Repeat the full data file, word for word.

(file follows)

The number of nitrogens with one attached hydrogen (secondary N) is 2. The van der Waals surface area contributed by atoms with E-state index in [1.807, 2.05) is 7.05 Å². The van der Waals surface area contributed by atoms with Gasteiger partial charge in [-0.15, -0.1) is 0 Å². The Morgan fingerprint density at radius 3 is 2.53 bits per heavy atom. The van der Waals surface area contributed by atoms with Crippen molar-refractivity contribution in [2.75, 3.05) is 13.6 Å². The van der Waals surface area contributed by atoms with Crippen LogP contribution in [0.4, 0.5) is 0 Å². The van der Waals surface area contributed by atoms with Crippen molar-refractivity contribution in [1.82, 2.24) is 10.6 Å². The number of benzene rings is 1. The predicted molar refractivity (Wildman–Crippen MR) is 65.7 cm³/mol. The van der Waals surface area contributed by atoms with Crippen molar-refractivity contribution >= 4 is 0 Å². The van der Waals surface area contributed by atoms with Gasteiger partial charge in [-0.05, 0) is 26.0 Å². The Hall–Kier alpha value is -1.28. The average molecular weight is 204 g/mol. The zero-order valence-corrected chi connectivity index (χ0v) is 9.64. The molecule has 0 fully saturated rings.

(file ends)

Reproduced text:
The number of nitrogens with one attached hydrogen (secondary N) is 2. The van der Waals surface area contributed by atoms with E-state index in [1.807, 2.05) is 7.05 Å². The van der Waals surface area contributed by atoms with Gasteiger partial charge in [-0.15, -0.1) is 0 Å². The Morgan fingerprint density at radius 3 is 2.53 bits per heavy atom. The van der Waals surface area contributed by atoms with Crippen molar-refractivity contribution in [2.75, 3.05) is 13.6 Å². The van der Waals surface area contributed by atoms with Crippen LogP contribution in [0.4, 0.5) is 0 Å². The van der Waals surface area contributed by atoms with Crippen molar-refractivity contribution in [1.82, 2.24) is 10.6 Å². The number of benzene rings is 1. The predicted molar refractivity (Wildman–Crippen MR) is 65.7 cm³/mol. The van der Waals surface area contributed by atoms with Crippen molar-refractivity contribution >= 4 is 0 Å². The van der Waals surface area contributed by atoms with Gasteiger partial charge in [-0.05, 0) is 26.0 Å². The Hall–Kier alpha value is -1.28. The average molecular weight is 204 g/mol. The zero-order valence-corrected chi connectivity index (χ0v) is 9.64. The molecule has 0 fully saturated rings.